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"Reflections on Trusting Trust" (from TBTF for 1999-10-05)

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11:20 PM ET (US)
I recently noticed that in the "New Hackers Dictionary", under the term "backdoor" the same story is mentioned and ESR notes that at least one late night download did take place of the corrupt product.
David M. Chess
08:59 AM ET (US)
Karl: cool! I don't suppose you have any sort of reference to the description that you're remembering? I'd love to have a copy, so as to finally feel that I really Know the Answer. This is somehow one of those things where lots of people know that it really happened, but none can remember just where they got the knowledge... *8)
Karl Puder
03:49 PM ET (US)
Re: entries of 10-07-1999 and 10-08-1999. I recall reading an earlier description of this account, and he did, in fact, implement this trojan horse at one point in the UNIX development. That account also described it as being done for research purposes, and due to the looseness of the project at that time, files (including executables) were copied between development machines all the time. The infected cc escaped from Thompson's machine.

It was discovered only because part of the trojan horse was implemented as a function (for programming convenience) rather than in-line code, so when someone else (Ritchie?) was tracking down a bug in {login|cc} (i forget which) this extra name turned up in the symbol table in the listing file. He asked Thompson about it and they fixed it back. (Or did they just get in-line that function ;-) ?
Scott Marlowe
02:42 AM ET (US)
Another misconception I see a lot here is that people who work on Open source are either not doing it for a living or that they have this "religious" bent about writing OS and not wanting money for it.

This is simply not the case. Linux Torvalds makes good money working at transmeta. Part of his employment agreement is that he works on the kernel part of the day at work.

Linus gets a paycheck, Transmeta gets a kernel AND a kernel developer (you can do some cool stuff on advanced hardware ONLY if you have someone who can make it do said cool stuff.) While they do not "sell" the work Linus produces, they receive a great deal for their money in the contributed labor of the other OSS programmers.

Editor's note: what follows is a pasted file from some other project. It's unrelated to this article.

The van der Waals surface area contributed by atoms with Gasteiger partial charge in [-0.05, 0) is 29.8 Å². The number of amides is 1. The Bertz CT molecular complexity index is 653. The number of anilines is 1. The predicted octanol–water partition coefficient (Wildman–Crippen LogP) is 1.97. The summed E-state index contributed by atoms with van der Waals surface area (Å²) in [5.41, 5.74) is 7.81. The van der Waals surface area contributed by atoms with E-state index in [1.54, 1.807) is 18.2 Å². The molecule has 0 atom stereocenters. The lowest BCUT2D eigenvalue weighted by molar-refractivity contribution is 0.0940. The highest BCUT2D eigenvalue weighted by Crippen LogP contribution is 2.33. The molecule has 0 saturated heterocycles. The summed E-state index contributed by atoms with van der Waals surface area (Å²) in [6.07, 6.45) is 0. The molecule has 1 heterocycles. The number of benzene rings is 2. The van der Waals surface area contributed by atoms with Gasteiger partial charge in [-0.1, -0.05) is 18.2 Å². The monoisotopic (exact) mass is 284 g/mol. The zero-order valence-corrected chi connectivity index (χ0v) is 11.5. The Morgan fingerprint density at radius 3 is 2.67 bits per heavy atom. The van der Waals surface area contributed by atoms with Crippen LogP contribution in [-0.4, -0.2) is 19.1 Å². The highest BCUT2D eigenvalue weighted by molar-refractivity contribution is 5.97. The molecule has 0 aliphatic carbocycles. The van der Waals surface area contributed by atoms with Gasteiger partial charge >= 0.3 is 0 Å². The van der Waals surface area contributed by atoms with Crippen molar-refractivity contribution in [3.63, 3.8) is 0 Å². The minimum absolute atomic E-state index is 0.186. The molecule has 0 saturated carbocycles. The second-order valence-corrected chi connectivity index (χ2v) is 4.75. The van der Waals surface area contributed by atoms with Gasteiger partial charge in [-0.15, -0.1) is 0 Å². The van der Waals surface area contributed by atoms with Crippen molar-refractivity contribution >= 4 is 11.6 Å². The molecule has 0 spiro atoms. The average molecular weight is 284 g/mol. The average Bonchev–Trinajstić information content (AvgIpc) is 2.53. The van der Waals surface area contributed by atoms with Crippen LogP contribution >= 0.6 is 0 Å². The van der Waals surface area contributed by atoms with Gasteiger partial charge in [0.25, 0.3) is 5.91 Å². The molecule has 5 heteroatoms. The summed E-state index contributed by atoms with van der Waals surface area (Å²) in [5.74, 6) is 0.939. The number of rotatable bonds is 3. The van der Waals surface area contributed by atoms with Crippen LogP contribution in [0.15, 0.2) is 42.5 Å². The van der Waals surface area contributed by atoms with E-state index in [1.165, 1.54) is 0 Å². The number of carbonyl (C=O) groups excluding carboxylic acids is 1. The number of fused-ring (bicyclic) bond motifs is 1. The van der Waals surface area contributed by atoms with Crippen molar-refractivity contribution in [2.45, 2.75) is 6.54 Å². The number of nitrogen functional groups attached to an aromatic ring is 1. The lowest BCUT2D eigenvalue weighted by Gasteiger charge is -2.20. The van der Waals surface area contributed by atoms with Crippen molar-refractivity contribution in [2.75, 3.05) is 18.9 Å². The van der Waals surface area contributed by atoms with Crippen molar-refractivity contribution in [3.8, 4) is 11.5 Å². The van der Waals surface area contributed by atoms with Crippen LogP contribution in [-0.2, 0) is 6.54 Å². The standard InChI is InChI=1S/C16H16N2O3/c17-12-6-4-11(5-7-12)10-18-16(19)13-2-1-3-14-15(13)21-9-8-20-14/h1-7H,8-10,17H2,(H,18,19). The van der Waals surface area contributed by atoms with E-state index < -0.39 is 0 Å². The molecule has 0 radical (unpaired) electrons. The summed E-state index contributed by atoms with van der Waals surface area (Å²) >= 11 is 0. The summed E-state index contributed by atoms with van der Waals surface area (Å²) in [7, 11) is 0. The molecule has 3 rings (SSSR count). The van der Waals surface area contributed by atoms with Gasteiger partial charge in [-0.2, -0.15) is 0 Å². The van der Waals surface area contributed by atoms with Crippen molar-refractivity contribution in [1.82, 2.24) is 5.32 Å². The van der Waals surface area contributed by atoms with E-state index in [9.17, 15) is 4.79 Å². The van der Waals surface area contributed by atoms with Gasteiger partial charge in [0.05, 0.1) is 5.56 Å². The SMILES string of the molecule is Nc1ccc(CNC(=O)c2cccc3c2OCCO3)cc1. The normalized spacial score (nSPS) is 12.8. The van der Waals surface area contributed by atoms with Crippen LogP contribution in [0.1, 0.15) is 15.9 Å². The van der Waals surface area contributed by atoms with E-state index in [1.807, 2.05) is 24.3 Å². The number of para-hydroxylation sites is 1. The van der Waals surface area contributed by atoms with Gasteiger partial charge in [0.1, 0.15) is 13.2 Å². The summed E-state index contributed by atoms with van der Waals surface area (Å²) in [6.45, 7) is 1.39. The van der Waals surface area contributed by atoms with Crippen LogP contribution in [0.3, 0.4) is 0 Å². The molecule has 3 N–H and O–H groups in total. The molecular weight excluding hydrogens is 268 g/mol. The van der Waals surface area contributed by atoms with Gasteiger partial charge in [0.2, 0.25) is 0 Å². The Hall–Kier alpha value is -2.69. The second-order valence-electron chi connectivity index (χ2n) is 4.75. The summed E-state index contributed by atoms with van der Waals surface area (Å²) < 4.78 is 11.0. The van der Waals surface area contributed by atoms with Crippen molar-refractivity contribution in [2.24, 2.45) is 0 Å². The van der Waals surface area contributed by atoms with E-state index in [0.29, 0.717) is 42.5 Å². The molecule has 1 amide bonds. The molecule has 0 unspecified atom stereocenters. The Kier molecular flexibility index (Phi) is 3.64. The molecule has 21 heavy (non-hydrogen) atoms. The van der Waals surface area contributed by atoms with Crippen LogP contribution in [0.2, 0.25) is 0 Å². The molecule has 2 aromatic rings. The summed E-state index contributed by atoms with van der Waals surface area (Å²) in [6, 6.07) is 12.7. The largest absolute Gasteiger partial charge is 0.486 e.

I.e. instead of owning stock in Microsoft hoping for dividends, Transmeta owns stock in Linux, and they get exactly what they want for the kernel, fast response for fixing bugs and adding features to the kernel.

Alan Cox works for Red Hat. They give him a paycheck to hack the kernel and give away his code. Is that a fair exchange? Sure. Suppose a Fortune 100 company finds a bug in the 2.0.38 kernel (last ultra stable medium performance kernel made before the newer 2.2.x series, which aren't still quite 100%...) They can send email STRAIGHT to Alan himself, or through RedHat and have a fix in hours.

What does RedHat get in exhange? The free work contributed by the other hackers, most of whom are employed to hack the kernel or device drivers or some other part of the code. None of them can take the code and pervert it to put the other guys out of business and they don't want to.

Some kernel hackers work for Veritas, the company that makes commercial grade RAID software and some other great packages for Unix.

One works for Nasa and writes most of the network card drivers for the kernel.

Let me make my point clear. These are not (well, mostly not) 17 year old script kiddies. These are professionals who do what they do as part of their job. They DO make a living, albeit in an odd way, by giving away their code. They stay closely coupled across oceans and continents.

No one company can really become Microsoft, but more importantly, none want to. By hiring 1/1000th the staff needed to build and maintain an entire operating system, they receive the whole operating system.

Microsoft has a first priority of making money. So do the Linux Distrubution companies like Red Hat, Suse, and Turbo Linux to name a few. The difference is the Linux make their money primarily by charging upfront for support with their boxed sets, and on professional support for larger accounts. A stable OS is a good thing here, because the better it runs, the less pre-paid initial support they have to provide.

For microsoft, the main income is from sales, and paid per-incident support. This means the focus doesn't need to be on great code, since bad code allows you to abandon the older OS, and insist the user upgrade to the new OS for bug fixes. Plus, you get to charge the customer for a support call to tell them that the fix will be in Windows 2000 (4.0, 3.5, etc... Office 2000, 97, etc...)